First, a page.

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Project Documentation & Protocols: Maize Gene Discovery Project: Microarrays: FAQs

Contents: Index | Progress | Controls | Libraries | Arrays | Data | Protocols | Ordering | Links | FAQs

How do I get answers to my questions on getting started using microarrays?
Why do you have to buy 2 microarrays as a set?
>Can microarrays be stripped and reused or can you only use each once?
Can microarrays be custom ordered?
How do I know when microarrays will be available for a specific EST project?
Will you be posting data from experiments using the maize gene discovery project microarrays and may I share some of my results? I am having problems with microarray hybridization. Can you help?
Do I have to use spiking control? If yes, what would you recommend?


How do I get answers to my questions on getting started using microarrays?
Consult the protocol section. In addition to protocols there are instructions to microarray users with valuable tips on how to get started and where to find information. There is also a feedback page where you can send our microarray team your comments and questions.

Why do you have to buy 2 microarrays as a set?
We believe that all microarray experiments need to be replicated at least twice so we only sell them as two-slide sets.

Can microarrays be stripped and reused or can you only use each once?
Each slide can be used only once.

Can microarrays be custom ordered?
Only the EST projects that we sequence will be printed. There will be no custom orders.

How do I know when microarrays will be available for a specific EST project?
Consult the progress table where we list projects we are working on.

Will you be posting data from experiments using the maize gene discovery project microarrays and may I share some of my results?
We will be posting reproducibility data for all microarrays. In addition, we will also be posting results of experiments that project members would like to share. If you would like to share your results, please contact us through the Feedback Page and we will be happy to work with you to post your results on our site. Please send an e-mail to .

I am having problems with microarray hybridization. Can you help?
The most common question we receive concerning hybridization with our microarrays is how to reduce background. Some users find that when they use protocols that work for other microarrays, they get more background on our microarrays. We have found the following suggestions dramatically improve background levels:

  1. It is best to follow our hybridization protocol the first time because the manufacturer has optimized the protocol for the slide chemistry.
  2. It is necessary to have very clean RNA. Preparation of maize RNA can be complicated by starch and polysaccharide contaminants. For example, because of the large amount of starch in endosperm, you might need to prepare endosperm RNA using a technique that does not employ Trizol. You should carefully select a protocol that is appropriate for the tissue you are using. We recommend that as final step you use DynaBeads or some other purification step.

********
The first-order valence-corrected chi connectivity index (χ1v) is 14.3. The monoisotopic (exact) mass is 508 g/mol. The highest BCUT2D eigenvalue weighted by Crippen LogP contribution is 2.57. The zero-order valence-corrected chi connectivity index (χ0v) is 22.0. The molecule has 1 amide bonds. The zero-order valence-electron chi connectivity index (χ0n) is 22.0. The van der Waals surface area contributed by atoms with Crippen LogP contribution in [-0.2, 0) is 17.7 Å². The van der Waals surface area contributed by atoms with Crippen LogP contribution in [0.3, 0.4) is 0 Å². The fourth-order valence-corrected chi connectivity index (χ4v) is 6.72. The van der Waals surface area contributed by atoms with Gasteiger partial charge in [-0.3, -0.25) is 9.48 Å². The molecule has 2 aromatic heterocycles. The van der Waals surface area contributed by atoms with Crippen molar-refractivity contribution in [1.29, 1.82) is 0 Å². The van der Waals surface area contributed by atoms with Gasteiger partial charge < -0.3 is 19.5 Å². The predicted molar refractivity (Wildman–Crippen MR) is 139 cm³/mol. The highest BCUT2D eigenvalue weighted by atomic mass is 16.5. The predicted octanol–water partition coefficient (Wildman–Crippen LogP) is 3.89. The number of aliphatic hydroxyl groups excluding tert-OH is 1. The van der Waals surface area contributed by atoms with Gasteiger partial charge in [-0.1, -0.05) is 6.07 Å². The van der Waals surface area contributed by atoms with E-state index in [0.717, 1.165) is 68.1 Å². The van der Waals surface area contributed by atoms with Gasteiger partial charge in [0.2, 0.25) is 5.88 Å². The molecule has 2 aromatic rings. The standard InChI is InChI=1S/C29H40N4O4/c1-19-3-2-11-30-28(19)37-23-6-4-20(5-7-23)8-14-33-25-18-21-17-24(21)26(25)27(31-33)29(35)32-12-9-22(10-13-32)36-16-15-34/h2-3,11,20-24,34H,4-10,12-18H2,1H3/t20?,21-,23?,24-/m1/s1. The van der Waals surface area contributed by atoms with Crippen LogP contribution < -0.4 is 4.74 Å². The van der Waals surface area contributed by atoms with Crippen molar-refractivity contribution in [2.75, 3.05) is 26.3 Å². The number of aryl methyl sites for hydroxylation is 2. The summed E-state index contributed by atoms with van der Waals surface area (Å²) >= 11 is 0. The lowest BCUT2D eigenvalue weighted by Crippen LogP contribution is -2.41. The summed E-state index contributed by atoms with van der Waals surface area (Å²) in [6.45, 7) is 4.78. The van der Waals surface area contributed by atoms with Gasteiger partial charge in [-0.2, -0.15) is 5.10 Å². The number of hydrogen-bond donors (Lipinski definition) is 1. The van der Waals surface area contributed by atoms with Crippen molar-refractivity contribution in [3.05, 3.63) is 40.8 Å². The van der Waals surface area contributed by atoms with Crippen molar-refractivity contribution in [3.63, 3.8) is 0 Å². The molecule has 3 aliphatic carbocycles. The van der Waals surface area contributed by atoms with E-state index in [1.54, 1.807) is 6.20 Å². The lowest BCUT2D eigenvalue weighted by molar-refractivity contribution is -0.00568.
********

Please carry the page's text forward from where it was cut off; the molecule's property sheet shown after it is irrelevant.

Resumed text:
3. We have found that carefully washing the labeled targets can significantly reduce background. For example, in the last step of the labeling reaction we purify the label in a Microcon-YM30 column and spin at 12000 X g for 15 min. (We have found that purification in a Microcon column is significantly better than precipitating with ethanol). We have recently begun to wash the column 2 X with 400 µl TE. Additionally, on the final wash to fully remove all unincorporated label, we often to respin 5-15 min. until liquid is no longer visible in filter. We do not allow the labeled target to completely dry. Washing labeled targets twice and fully removing liquid without over-drying are important to reducing background.
  4. Finally, we have found that not letting the microarray remain on the 65 C hot plate at hybridization is critical. In the last step of our hybridization, we place the slide on the hot plate, add hybridization mix, and quickly place the microarray into a warm moist hybridization chamber (in our case a preheated 50 ml centrifuge tube). We have found that if the slide is allowed to remain on the hot plate more than a couple of seconds, we have significantly higher background--probably because the slide dries out a little.

Do I have to use spiking control? If yes, what would you recommend?
We do recommend the use of spiking control for array hybridization. This will serve as internal control for the quality of labeling and array hybridization. However it is not absolutely necessary, because our maize microarrays contain a number of positive and negative controls to monitor the quality of the array hybridization. If the researcher decides to use spiking controls, we provide a number of human clones which have least homology to plant genes. More information can be found in the control table page.

Our previous recommendation of spiking controls pHUM1-8 is not valid anymore, because these plasmids are significantly cross hybridized with plant RNA. Our new recommendations are plasmids sp1-sp10. These plasmids will not be supplied with the array; however, they can be obtained by special request and these plasmids can be verified by PCR and sequencing. In-vitro transcription procedures are same as described in our methods section.


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